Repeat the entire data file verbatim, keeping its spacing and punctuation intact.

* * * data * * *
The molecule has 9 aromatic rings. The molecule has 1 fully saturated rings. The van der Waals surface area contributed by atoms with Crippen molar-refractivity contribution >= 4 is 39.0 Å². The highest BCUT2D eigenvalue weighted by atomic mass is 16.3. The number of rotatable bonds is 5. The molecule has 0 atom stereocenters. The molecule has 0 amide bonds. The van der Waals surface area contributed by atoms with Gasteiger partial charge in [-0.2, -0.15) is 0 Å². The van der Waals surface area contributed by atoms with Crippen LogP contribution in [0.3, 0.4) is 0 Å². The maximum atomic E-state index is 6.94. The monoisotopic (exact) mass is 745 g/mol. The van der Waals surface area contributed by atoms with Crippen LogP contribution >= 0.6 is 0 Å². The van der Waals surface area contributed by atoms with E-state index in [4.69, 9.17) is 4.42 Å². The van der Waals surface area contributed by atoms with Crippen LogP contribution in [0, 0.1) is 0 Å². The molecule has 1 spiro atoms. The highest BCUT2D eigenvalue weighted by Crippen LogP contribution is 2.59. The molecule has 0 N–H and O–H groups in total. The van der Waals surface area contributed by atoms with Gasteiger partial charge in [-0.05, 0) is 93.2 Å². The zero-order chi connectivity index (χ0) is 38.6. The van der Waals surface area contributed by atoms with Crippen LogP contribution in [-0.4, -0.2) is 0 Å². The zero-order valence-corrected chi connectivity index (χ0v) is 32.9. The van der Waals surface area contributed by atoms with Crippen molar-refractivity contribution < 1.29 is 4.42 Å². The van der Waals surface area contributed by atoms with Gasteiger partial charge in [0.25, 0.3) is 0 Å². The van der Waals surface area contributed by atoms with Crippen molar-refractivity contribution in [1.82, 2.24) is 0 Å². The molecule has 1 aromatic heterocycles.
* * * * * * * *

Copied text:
The molecule has 9 aromatic rings. The molecule has 1 fully saturated rings. The van der Waals surface area contributed by atoms with Crippen molar-refractivity contribution >= 4 is 39.0 Å². The highest BCUT2D eigenvalue weighted by atomic mass is 16.3. The number of rotatable bonds is 5. The molecule has 0 atom stereocenters. The molecule has 0 amide bonds. The van der Waals surface area contributed by atoms with Gasteiger partial charge in [-0.2, -0.15) is 0 Å². The van der Waals surface area contributed by atoms with Crippen LogP contribution in [0.3, 0.4) is 0 Å². The maximum atomic E-state index is 6.94. The monoisotopic (exact) mass is 745 g/mol. The van der Waals surface area contributed by atoms with Crippen LogP contribution >= 0.6 is 0 Å². The van der Waals surface area contributed by atoms with E-state index in [4.69, 9.17) is 4.42 Å². The van der Waals surface area contributed by atoms with Crippen LogP contribution in [0, 0.1) is 0 Å². The molecule has 1 spiro atoms. The highest BCUT2D eigenvalue weighted by Crippen LogP contribution is 2.59. The molecule has 0 N–H and O–H groups in total. The van der Waals surface area contributed by atoms with Gasteiger partial charge in [-0.05, 0) is 93.2 Å². The zero-order chi connectivity index (χ0) is 38.6. The van der Waals surface area contributed by atoms with Crippen LogP contribution in [-0.4, -0.2) is 0 Å². The zero-order valence-corrected chi connectivity index (χ0v) is 32.9. The van der Waals surface area contributed by atoms with Crippen molar-refractivity contribution < 1.29 is 4.42 Å². The van der Waals surface area contributed by atoms with Gasteiger partial charge in [0.25, 0.3) is 0 Å². The van der Waals surface area contributed by atoms with Crippen molar-refractivity contribution in [1.82, 2.24) is 0 Å². The molecule has 1 aromatic heterocycles.